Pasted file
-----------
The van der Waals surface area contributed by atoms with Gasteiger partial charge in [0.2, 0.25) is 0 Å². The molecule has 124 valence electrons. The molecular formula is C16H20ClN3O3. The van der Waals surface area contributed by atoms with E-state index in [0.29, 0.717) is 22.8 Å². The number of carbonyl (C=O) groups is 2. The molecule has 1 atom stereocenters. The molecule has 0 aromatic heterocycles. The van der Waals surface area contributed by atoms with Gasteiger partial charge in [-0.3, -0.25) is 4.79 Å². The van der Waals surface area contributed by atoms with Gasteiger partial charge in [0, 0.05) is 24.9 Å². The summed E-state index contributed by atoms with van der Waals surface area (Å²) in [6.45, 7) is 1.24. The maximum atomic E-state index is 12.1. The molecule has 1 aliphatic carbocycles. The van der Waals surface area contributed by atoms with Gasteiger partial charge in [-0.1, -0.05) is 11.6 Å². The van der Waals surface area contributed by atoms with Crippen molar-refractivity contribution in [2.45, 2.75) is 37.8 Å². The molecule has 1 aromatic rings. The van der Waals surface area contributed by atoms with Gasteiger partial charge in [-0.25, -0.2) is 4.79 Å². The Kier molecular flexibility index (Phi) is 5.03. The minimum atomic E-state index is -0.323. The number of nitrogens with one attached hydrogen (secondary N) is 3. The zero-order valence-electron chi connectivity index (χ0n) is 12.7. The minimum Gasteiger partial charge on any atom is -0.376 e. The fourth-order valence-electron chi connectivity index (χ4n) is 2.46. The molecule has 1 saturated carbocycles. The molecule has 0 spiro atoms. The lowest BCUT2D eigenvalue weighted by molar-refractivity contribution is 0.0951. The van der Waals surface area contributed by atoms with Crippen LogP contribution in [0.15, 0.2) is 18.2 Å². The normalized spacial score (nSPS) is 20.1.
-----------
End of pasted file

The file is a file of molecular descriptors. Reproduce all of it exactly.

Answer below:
The van der Waals surface area contributed by atoms with Gasteiger partial charge in [0.2, 0.25) is 0 Å². The molecule has 124 valence electrons. The molecular formula is C16H20ClN3O3. The van der Waals surface area contributed by atoms with E-state index in [0.29, 0.717) is 22.8 Å². The number of carbonyl (C=O) groups is 2. The molecule has 1 atom stereocenters. The molecule has 0 aromatic heterocycles. The van der Waals surface area contributed by atoms with Gasteiger partial charge in [-0.3, -0.25) is 4.79 Å². The van der Waals surface area contributed by atoms with Gasteiger partial charge in [0, 0.05) is 24.9 Å². The summed E-state index contributed by atoms with van der Waals surface area (Å²) in [6.45, 7) is 1.24. The maximum atomic E-state index is 12.1. The molecule has 1 aliphatic carbocycles. The van der Waals surface area contributed by atoms with Gasteiger partial charge in [-0.1, -0.05) is 11.6 Å². The van der Waals surface area contributed by atoms with Crippen molar-refractivity contribution in [2.45, 2.75) is 37.8 Å². The molecule has 1 aromatic rings. The van der Waals surface area contributed by atoms with Gasteiger partial charge in [-0.25, -0.2) is 4.79 Å². The Kier molecular flexibility index (Phi) is 5.03. The minimum atomic E-state index is -0.323. The number of nitrogens with one attached hydrogen (secondary N) is 3. The zero-order valence-electron chi connectivity index (χ0n) is 12.7. The minimum Gasteiger partial charge on any atom is -0.376 e. The fourth-order valence-electron chi connectivity index (χ4n) is 2.46. The molecule has 1 saturated carbocycles. The molecule has 0 spiro atoms. The lowest BCUT2D eigenvalue weighted by molar-refractivity contribution is 0.0951. The van der Waals surface area contributed by atoms with Crippen LogP contribution in [0.15, 0.2) is 18.2 Å². The normalized spacial score (nSPS) is 20.1.